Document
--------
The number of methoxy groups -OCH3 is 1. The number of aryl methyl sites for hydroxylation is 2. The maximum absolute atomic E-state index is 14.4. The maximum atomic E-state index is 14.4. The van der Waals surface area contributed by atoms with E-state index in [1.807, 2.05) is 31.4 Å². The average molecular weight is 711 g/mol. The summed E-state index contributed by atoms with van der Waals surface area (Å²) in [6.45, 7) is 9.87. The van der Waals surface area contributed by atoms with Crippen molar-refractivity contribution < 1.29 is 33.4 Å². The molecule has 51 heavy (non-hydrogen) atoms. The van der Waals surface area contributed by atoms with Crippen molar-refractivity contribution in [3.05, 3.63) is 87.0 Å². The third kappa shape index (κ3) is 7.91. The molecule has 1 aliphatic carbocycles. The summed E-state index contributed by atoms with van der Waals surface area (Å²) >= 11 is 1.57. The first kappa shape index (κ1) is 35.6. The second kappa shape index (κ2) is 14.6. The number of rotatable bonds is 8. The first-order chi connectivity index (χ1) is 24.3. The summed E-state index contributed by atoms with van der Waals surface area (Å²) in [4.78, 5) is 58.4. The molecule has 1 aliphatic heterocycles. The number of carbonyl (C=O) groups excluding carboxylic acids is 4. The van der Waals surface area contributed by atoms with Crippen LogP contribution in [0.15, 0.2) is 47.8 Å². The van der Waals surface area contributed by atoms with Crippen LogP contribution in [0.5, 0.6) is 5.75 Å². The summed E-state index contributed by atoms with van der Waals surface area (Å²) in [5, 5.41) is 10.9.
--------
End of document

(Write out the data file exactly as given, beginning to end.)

The number of methoxy groups -OCH3 is 1. The number of aryl methyl sites for hydroxylation is 2. The maximum absolute atomic E-state index is 14.4. The maximum atomic E-state index is 14.4. The van der Waals surface area contributed by atoms with E-state index in [1.807, 2.05) is 31.4 Å². The average molecular weight is 711 g/mol. The summed E-state index contributed by atoms with van der Waals surface area (Å²) in [6.45, 7) is 9.87. The van der Waals surface area contributed by atoms with Crippen molar-refractivity contribution < 1.29 is 33.4 Å². The molecule has 51 heavy (non-hydrogen) atoms. The van der Waals surface area contributed by atoms with Crippen molar-refractivity contribution in [3.05, 3.63) is 87.0 Å². The third kappa shape index (κ3) is 7.91. The molecule has 1 aliphatic carbocycles. The summed E-state index contributed by atoms with van der Waals surface area (Å²) >= 11 is 1.57. The first kappa shape index (κ1) is 35.6. The second kappa shape index (κ2) is 14.6. The number of rotatable bonds is 8. The first-order chi connectivity index (χ1) is 24.3. The summed E-state index contributed by atoms with van der Waals surface area (Å²) in [4.78, 5) is 58.4. The molecule has 1 aliphatic heterocycles. The number of carbonyl (C=O) groups excluding carboxylic acids is 4. The van der Waals surface area contributed by atoms with Crippen LogP contribution in [0.15, 0.2) is 47.8 Å². The van der Waals surface area contributed by atoms with Crippen LogP contribution in [0.5, 0.6) is 5.75 Å². The summed E-state index contributed by atoms with van der Waals surface area (Å²) in [5, 5.41) is 10.9.